Sunday, January 29

How the streaming revolution is hurting the golden age of television | TV

It’s been a bittersweet experience watching the last seven episodes of Pen15 (available on Sky Comedy and Now in the UK and Hulu in the US), the embarrassing high school comedy that watches thirty-something comics. Maya Erskine and Anna Konkle play 13-year-old versions of themselves (amid a cast of real teens). The show is as bright and invigorating as ever, filled with teenage angst, wacky humor, and the occasional moment of devastating drama. But until these episodes came, there was no indication that they would be the last of the show.

When that news broke, the assumption was that Pen15, a little-seen but critically beloved comedy, had been canceled, but that it was not the case: Erskine and Konkle have just had children and have many other engagements (Erskine is in the next Obi-Wan Kenobi series; Konkle is writing a memoir), so they were aware that they were burning and what’s more importantly, they felt they had been told. the history of its characters. Still, it’s hard not to feel like Pen15 is gone too soon.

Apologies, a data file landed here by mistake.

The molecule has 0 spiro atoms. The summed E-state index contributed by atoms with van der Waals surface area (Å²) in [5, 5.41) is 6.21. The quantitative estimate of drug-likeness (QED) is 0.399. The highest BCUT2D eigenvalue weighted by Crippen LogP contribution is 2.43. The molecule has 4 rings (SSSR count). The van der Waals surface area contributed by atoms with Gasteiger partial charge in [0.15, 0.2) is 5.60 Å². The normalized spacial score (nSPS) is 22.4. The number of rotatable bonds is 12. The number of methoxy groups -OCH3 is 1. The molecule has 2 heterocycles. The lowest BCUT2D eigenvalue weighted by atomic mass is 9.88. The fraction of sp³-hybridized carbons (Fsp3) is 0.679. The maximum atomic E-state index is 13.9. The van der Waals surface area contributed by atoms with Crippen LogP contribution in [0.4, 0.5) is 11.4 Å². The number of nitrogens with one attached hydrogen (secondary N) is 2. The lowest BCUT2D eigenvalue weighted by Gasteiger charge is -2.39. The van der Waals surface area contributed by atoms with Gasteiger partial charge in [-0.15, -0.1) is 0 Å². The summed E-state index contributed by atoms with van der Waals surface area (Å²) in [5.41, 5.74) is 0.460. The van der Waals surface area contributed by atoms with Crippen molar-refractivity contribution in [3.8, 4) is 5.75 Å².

This is a fairly common feeling these days. The promise of the streaming revolution was that you would get more of what you wanted, when you wanted it, and the expectation was that that would extend to shows that could tell their stories in as many series as needed. After all, one of Netflix’s first moves was to revive the beloved and prematurely canceled show Arrested Development (a move that didn’t turn out so well). However, in reality, the length of a series in the streaming age tends to be quite short. We really should have seen it coming: Streaming platforms, with their algorithmic models based on figuring out who is watching your content, where, when, and why, are always likely to make ruthless decisions about when to cut a show. In fact, Netflix has been particularly brutal in this regard (Glow, we hardly knew you).